Tilly-sur-Seulles was one of the fiercest battles the British faced in Normandy. It was on the eastern end of a defensive line held by the elite Panzer Lehr Regiment. The village held out for a number of weeks and involved many engagements. The final capture of Tilly-sur-Seulles was completed by the 2nd Essex Battalion which had had a bad time in Normandy.
Looking for mines in the aftermath of the battle
The 2nd Essex was landed on D-Day, and as British forces pushed inland it was moved up with the rest of the 56th Infantry Brigade to provided the needed additional infantry to the 7th Armoured Division. The need for infantry was due to the Bocage country. The 2nd Essex was sent with the 5th Royal Tank Regiment through Bernières-Bocage to cut the Tilly-sur-Seulles road. On their way they had to size a place called Verrières Wood.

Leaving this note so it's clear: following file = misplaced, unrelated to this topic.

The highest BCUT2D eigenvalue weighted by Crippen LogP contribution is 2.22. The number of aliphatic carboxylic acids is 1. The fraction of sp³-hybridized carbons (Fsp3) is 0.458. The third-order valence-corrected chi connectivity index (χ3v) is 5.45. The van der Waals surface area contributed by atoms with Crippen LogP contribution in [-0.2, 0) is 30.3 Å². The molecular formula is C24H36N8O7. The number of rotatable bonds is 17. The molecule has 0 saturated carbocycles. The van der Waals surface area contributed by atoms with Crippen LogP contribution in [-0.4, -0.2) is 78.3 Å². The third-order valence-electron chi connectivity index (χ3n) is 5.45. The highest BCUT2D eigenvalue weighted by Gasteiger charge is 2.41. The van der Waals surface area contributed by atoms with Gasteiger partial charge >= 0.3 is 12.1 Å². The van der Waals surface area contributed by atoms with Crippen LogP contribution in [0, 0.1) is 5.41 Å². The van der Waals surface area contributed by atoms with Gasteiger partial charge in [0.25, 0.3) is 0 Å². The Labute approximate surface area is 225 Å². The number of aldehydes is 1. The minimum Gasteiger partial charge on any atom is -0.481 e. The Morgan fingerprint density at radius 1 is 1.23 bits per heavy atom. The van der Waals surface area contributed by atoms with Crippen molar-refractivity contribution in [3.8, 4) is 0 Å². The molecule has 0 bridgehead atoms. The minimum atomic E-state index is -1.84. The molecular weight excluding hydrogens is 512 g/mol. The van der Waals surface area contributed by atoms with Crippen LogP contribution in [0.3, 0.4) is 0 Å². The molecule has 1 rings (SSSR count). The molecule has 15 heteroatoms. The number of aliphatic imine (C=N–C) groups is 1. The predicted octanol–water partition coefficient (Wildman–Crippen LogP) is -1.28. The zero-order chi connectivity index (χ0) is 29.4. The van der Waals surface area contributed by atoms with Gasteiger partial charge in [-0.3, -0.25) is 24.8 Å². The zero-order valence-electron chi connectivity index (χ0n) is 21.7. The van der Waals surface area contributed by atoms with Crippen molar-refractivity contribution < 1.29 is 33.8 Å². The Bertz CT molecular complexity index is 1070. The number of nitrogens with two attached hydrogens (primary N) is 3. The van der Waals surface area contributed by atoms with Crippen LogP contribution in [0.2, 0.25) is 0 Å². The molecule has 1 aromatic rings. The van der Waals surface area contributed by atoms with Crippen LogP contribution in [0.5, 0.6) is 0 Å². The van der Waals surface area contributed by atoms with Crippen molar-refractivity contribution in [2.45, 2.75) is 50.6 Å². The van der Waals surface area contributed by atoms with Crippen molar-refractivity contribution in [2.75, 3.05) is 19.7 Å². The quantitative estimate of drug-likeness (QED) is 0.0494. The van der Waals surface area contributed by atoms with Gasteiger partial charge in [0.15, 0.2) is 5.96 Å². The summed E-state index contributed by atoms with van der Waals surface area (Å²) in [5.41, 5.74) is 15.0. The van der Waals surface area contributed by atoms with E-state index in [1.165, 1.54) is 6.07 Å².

From the 2nd Essex's position they had to cross 1500 yards of open ground, and that was uphill. Verrières Wood stretched from the crest line down the other side of the hill, and was in a perfect reverse slope position. The first 1400 yards was an open cornfield, the last 100 yards didn't even have the half grown wheat as cover as it was just a meadow.
Verrières Wood is the line of tree's in the distance, this was the view that greeted the men of the 2nd Essex.

There was meant to be tank support, however it never showed up, mostly in part due to confusion within the 7th Armoured Division as to their role. At the same time as the 2nd Essex was planning its attack the 7th Armoured had been tasked with an end run through a gap in the German lines. They were to pass around the western flank of the Panzer Lehr line, and to their date with destiny, as after their movement they were to end up a place called Villers-Bocage.